I’m guess­ing it was about five years ago. It could be more. I made the deci­sion to par­tic­i­pate in NaNoW­riMo. I was excit­ed. I had a book in mind, which to this day I don’t recall, and I had done some loose out­lin­ing in prepa­ra­tion. I planned for NaNoW­riMo a cou­ple of months in advance, what I would write, where I would write, what my dai­ly word count would be and how I would make up for any lost word counts dur­ing the week on the week­ends. I told my co-work­ers what I had planned to do. I announced my intend­ed par­tic­i­pa­tion to my fam­i­ly because their under­stand­ing is impor­tant, inte­gral, nec­es­sary even in order to accom­plish a suc­cess­ful NaNoW­riMo. If huge chunks of my pre­cious time were to be spent hid­den in my room in bed with crooked aching fin­gers bleed­ing price­less words onto the key­board, I want­ed their bless­ing and sup­port. I was alight with antic­i­pa­tion, sort of like the way one’s mouth waters when they know they’re about to eat some­thing good.

Ah, I know. I over-dra­ma­tize a bit. But if you have ever par­tic­i­pat­ed in a NaNoW­riMo or you intend to this year, then you can prob­a­bly relate to the feel­ing. It’s a fan­tas­tic feel­ing, actu­al­ly. You are pound­ing out your 50,000+ words while thou­sands, mil­lions? of oth­er like mind­ed peo­ple are doing the same thing. Despite the fact that I won’t be par­tic­i­pat­ing this year, I get a lit­tle charge just think­ing about that beau­ti­ful cama­raderie. I rel­ish that feel­ing now as much as I did then, even though my only NaNoW­riMo expe­ri­ence was a whop­ping fail­ure.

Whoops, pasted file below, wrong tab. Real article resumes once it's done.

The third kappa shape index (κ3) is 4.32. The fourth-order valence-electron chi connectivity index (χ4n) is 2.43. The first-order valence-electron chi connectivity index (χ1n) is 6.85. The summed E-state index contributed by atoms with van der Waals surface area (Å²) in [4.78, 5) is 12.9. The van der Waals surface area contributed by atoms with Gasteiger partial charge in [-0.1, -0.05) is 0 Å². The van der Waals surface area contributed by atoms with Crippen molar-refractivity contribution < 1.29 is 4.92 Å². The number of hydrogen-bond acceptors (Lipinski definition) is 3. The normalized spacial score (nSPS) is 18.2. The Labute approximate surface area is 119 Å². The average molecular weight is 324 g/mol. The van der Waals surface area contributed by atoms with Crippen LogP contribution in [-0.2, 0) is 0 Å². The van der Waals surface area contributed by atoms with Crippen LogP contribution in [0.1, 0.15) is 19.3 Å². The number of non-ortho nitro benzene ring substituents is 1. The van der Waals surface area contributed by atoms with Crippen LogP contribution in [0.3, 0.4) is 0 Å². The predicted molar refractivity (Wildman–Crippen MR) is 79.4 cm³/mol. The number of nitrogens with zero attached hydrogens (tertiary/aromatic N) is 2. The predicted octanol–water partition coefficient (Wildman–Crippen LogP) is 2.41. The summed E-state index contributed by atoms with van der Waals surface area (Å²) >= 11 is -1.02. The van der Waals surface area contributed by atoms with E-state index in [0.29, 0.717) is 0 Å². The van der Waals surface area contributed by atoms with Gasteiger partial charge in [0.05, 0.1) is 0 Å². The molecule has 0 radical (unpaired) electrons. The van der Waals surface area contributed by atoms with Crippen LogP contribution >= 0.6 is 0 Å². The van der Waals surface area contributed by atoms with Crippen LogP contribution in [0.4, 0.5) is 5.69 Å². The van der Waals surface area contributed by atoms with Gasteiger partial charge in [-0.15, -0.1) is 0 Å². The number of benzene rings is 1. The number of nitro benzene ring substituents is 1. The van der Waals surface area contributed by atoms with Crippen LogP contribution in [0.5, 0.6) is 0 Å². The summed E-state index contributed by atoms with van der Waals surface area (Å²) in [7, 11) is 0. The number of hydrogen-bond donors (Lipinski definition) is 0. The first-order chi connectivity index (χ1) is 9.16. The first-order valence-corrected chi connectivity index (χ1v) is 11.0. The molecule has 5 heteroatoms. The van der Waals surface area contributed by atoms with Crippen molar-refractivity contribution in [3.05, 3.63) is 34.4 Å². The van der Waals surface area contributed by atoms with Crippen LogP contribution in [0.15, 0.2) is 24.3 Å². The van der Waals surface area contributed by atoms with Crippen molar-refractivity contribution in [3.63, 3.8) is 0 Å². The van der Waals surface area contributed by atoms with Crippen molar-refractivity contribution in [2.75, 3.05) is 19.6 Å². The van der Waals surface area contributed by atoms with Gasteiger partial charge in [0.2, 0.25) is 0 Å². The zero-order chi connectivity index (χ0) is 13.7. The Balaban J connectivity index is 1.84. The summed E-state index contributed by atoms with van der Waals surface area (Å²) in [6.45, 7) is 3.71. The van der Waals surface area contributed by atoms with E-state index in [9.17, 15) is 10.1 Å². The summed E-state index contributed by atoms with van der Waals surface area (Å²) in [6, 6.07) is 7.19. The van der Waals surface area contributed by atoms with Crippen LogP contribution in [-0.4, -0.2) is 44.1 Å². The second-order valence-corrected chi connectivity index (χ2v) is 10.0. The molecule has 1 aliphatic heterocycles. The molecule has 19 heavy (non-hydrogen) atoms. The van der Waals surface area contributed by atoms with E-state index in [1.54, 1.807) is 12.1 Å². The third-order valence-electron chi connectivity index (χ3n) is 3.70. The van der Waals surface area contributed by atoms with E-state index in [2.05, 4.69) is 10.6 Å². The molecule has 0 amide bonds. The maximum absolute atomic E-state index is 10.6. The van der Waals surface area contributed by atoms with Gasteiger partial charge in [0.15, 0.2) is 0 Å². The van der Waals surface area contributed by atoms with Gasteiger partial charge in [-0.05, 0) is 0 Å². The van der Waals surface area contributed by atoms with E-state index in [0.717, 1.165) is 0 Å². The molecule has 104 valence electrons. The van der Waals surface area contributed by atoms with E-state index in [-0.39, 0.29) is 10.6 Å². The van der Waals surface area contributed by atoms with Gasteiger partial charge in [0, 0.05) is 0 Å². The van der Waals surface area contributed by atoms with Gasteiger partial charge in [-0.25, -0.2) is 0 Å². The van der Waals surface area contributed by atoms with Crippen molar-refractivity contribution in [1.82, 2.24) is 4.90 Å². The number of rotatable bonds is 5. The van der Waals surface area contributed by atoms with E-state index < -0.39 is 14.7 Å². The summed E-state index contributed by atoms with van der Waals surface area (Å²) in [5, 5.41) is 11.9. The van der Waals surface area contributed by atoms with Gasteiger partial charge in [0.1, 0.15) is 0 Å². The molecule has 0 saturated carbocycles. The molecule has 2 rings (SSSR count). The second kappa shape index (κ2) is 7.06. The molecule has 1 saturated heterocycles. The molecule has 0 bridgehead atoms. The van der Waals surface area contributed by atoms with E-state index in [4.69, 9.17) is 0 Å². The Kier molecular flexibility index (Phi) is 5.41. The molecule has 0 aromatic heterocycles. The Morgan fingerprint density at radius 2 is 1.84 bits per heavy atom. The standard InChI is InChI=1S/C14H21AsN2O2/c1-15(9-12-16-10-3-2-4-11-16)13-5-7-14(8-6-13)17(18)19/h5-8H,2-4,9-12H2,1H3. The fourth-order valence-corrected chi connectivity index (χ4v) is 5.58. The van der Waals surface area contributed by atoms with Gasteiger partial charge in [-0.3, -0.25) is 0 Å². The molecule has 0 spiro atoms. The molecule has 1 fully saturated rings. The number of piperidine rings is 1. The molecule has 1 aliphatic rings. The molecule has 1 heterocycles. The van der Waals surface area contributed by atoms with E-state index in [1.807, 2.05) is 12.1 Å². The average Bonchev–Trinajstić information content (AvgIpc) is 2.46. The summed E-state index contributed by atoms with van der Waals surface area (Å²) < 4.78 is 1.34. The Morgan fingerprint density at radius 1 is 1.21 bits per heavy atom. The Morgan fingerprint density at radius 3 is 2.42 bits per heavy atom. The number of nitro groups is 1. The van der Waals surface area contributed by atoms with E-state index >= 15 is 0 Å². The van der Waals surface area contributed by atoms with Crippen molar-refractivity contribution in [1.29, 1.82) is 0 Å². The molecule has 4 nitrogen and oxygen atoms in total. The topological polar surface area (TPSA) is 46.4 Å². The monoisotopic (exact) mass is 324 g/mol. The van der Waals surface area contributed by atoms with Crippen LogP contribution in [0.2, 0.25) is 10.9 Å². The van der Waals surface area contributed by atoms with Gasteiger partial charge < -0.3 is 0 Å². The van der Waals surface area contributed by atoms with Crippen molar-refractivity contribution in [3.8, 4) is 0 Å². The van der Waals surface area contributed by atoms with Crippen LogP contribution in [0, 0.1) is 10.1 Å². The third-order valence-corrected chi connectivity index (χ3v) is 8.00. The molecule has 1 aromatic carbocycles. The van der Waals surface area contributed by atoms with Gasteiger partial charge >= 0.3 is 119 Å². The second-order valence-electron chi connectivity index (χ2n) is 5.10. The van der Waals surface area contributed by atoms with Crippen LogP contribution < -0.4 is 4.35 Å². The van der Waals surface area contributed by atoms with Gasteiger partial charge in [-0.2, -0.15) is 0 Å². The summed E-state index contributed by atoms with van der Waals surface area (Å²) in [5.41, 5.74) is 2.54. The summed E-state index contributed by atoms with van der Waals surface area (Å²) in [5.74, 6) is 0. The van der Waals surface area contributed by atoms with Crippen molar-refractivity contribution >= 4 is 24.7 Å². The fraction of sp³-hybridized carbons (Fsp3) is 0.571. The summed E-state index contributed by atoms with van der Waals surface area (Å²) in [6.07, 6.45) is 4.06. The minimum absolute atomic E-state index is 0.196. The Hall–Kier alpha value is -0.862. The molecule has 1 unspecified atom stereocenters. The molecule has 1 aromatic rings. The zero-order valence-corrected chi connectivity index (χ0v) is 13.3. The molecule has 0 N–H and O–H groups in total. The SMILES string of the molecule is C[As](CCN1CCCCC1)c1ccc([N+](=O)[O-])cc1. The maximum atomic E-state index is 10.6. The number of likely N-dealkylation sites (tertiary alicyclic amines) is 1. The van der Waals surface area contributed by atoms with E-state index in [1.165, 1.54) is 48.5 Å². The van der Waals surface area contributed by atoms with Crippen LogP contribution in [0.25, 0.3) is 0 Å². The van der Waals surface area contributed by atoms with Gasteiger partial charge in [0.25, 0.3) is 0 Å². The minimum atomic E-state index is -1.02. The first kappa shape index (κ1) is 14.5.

I had three prob­lems.

  1. Absolute­ly no fam­i­ly under­stand­ing or sup­port. If, like me, you’re the only per­son in your fam­i­ly who writes, then you’re like­ly aware of how lit­tle oth­er peo­ple know or under­stand about the writ­ing process. Some­times the words flow and some­times they get hung up like a sweater on a nail. To dis­en­tan­gle that pre­cious sweater, you need more time and more effort and patience, and it is dif­fi­cult to employ any of these when some­one in the next room, or in the door­way, or stand­ing over your right shoul­der is ask­ing you to do some­thing and pre­tend­ing they’re just too help­less to do it them­selves. Yes, that too was a bit over-dra­mat­ic. A bit. A tiny tiny bit.
  2. Plot holes. My sto­ry, the one I can’t remem­ber, had so many of them I kept falling in them and break­ing an ankle or a hip. Exag­ger­a­tion? Well, yeah, but I am talk­ing fig­u­ra­tive­ly here. Today I would say that plot holes aren’t real­ly a prob­lem. Today, I would like­ly just write right on through them and take my lumps along the way. This is NaNoW­riMo, not NaPer­fect­NoW­riMo. But then, those plot holes lead to prob­lem #3.
  3. Self doubt. With lit­tle under­stand­ing and lots of plot holes and a whole slew of oth­er bar­ri­ers to my writ­ing, some self man­u­fac­tured and oth­ers not, I even­tu­al­ly gave up. Poo on me. Believe me, I blame no one for that fail­ure. If I had pushed on and failed, well then, that would be accept­able to me. Hon­est attempts are mean­ing­ful and wor­thy. When we give up, we lit­er­al­ly throw away the pos­si­bil­i­ty of suc­cess.

I admire every one of you who decides to give NaNoW­riMo a try. I admire that spunk and dri­ve. One of these days I may give it a try again. It may even be this year, after all this is day 1, yeah? But, next time I decide to give NaNoW­riMo a try, I think I’ll keep it to myself. I’ll just qui­et­ly chip away at those 50,000 words and see what I can come up with in those 30 days. When it’s all over, that’s when I will tell the world… or not.

Good luck my writ­ing com­rades!!!!